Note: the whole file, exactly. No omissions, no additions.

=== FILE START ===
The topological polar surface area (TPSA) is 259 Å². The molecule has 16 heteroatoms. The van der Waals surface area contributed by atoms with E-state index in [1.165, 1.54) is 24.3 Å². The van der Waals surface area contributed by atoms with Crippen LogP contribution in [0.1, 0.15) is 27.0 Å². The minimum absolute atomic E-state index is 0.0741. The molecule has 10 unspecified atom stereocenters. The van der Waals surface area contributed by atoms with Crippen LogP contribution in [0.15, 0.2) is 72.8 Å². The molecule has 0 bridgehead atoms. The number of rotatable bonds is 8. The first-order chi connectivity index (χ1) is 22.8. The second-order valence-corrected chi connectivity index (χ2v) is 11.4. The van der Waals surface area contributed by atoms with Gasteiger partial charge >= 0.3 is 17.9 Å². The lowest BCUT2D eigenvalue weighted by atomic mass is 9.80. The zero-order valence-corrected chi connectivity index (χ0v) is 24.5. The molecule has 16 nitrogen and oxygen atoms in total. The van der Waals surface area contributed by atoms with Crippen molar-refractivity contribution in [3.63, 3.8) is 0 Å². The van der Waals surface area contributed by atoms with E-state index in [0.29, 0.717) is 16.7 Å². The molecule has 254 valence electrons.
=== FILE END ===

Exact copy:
The topological polar surface area (TPSA) is 259 Å². The molecule has 16 heteroatoms. The van der Waals surface area contributed by atoms with E-state index in [1.165, 1.54) is 24.3 Å². The van der Waals surface area contributed by atoms with Crippen LogP contribution in [0.1, 0.15) is 27.0 Å². The minimum absolute atomic E-state index is 0.0741. The molecule has 10 unspecified atom stereocenters. The van der Waals surface area contributed by atoms with Crippen LogP contribution in [0.15, 0.2) is 72.8 Å². The molecule has 0 bridgehead atoms. The number of rotatable bonds is 8. The first-order chi connectivity index (χ1) is 22.8. The second-order valence-corrected chi connectivity index (χ2v) is 11.4. The van der Waals surface area contributed by atoms with Gasteiger partial charge >= 0.3 is 17.9 Å². The lowest BCUT2D eigenvalue weighted by atomic mass is 9.80. The zero-order valence-corrected chi connectivity index (χ0v) is 24.5. The molecule has 16 nitrogen and oxygen atoms in total. The van der Waals surface area contributed by atoms with Crippen molar-refractivity contribution in [3.63, 3.8) is 0 Å². The van der Waals surface area contributed by atoms with E-state index in [0.29, 0.717) is 16.7 Å². The molecule has 254 valence electrons.